Breastfeeding and post-partum depression: A possible cure, a possible cause

The Pediatric Insider

© 2014 Roy Benaroch, MD

An August, 2014 British study comes to two seemingly opposite conclusions: in some women, breastfeeding can protect against depression; while in other women breastfeeding seems to increase the risk of depression. It all depends on what mom’s intentions had been.

The study is complicated, and has a lot of tables—but they’ve kindly made it open-access, so you can read it yourself in detail (click the Download PDF button after the link, above.) Briefly, researchers looked at about 14,000 births, and tracked measures of mental health during pregnancy and periodically afterwards. They also tracked whether women tried or didn’t try to breastfeed, and how long breastfeeding continued. And, they kept track of what women had said their intentions to breastfeed had been prior to delivery. Results were corrected for things like socioeconomic factors and the health of the baby, since we know those have a big effect on the risk of post-partum depression.

The women who didn’t intend to breastfeed, and didn’t end up breastfeeding, were used as the comparison group, and the relative risks of post-partum depression were determined. What they found was fascinating:

Among women who intended to breastfeed, and who did in fact successfully breast feed, the risk of depression was cut in half. This effect was strongest for longer-duration nursing. The authors postulate that the beneficial effect of nursing in this group was conveyed by hormonal factors released during nursing.

Unfortunately, those positive hormonal factors were not seen in all women. Among women who had planned to breastfeed, but were in fact unable to nurse sucessfully, the risk of depression more than doubled. Most women who try to nurse find nursing a successful experience, but women who don’t meet their own expectations seem especially vulnerable to depression.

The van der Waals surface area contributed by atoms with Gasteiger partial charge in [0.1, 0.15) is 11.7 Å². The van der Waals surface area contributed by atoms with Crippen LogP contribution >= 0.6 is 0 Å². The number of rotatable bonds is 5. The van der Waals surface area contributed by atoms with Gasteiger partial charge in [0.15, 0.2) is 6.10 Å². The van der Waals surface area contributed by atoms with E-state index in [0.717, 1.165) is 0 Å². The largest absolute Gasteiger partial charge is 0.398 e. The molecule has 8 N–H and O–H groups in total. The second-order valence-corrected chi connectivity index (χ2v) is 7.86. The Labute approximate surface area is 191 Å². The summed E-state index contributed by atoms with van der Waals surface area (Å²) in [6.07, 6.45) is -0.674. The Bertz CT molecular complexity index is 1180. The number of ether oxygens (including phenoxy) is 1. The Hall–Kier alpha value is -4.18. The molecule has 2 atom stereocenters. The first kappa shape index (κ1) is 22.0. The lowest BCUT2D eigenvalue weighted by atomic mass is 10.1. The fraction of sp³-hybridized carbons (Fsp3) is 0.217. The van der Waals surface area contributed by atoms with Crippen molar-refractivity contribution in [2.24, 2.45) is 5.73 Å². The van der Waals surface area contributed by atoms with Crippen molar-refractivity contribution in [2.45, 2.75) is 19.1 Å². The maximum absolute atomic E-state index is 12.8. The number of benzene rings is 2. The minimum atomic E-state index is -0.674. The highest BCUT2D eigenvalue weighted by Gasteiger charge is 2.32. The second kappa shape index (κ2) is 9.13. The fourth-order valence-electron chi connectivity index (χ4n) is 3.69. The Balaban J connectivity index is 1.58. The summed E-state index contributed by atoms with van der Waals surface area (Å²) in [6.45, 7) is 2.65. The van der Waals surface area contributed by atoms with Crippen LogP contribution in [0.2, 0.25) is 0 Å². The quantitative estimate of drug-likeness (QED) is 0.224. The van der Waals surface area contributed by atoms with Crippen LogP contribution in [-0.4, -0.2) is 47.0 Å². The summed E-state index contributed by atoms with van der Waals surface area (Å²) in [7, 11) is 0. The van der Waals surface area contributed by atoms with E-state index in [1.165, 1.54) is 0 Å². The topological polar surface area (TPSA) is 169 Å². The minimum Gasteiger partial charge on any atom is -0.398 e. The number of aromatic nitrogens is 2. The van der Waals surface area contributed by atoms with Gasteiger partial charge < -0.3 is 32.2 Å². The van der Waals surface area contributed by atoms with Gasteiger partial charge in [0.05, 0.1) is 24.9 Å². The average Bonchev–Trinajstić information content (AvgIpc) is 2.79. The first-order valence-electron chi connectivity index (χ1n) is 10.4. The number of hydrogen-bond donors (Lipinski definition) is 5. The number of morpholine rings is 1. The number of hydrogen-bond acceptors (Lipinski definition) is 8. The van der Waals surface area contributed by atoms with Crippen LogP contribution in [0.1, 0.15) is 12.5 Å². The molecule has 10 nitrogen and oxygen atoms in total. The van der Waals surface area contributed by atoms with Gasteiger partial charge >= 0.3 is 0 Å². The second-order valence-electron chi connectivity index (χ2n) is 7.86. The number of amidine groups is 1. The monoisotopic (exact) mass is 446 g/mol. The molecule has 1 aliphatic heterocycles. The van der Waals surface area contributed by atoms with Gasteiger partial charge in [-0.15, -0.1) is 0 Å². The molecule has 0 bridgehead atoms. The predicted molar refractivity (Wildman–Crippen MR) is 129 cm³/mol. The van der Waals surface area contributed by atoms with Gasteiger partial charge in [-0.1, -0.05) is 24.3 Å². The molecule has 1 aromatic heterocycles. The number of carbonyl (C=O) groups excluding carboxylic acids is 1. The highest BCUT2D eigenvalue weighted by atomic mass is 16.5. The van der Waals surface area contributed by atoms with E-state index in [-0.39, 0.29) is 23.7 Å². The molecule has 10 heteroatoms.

And: among women who didn’t plan to breastfeed, but did in fact end up breastfeeding anyway, the risk of depression was also increased. Perhaps these women, who hadn’t wanted or planned to nurse, felt bullied or coerced into nursing?

The obstetric and pediatric communities are fully in support of breastfeeding, which offers medical and psychological advantages to most women and their babies. But we need to acknowledge that nursing can be difficult, and that women who don’t nurse are still capable, good moms—they don’t need scorn or dirty looks when they use baby formula. It’s a shame that moms who are providing love, nurturing, and good nutrition though a bottle may be at higher risk of depression. We can do better than this.

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4 Comments on “Breastfeeding and post-partum depression: A possible cure, a possible cause”

  1. Rachel Says:

    Thank you for this. I fell in the category of wanting to but being unsuccessful in breastfeeding my twins and fell into a fairly deep and painful depression which was focused almost exclusively on what I perceived as my being a total failure as a mother because I was unable to provide “the best” for my kids.

    The “breast is best” message is EVERYWHERE and I could not escape it. I got it in every baby book I read, at every baby class I attended, at every pediatrician visit, and every time I opened can of formula. There were no post-partum support groups for me because I did not breastfeed (the post-partum support group was billed as a “breastfeeding class” even though I know from mom friends who attended it that it was mainly a support class for new mothers where a variety of topics were discussed – not just breastfeeding). I attended a ‘baby and me’ class when my kids were six months old and I had to hear the instructor telling all the moms who were breastfeeding “great job – you’re doing the best for your baby” and then basically ignoring me. This was in 2008 when a “study” that said that formula feeding costs the US billions of dollars in health and other costs came out and was reported rabidly in every news outlet. So, now not only was I a terrible mother because my kids were going to be dumb, overweight, asthmatic and rashy, I was partly to blame for downturn in the economy. No wonder I was depressed.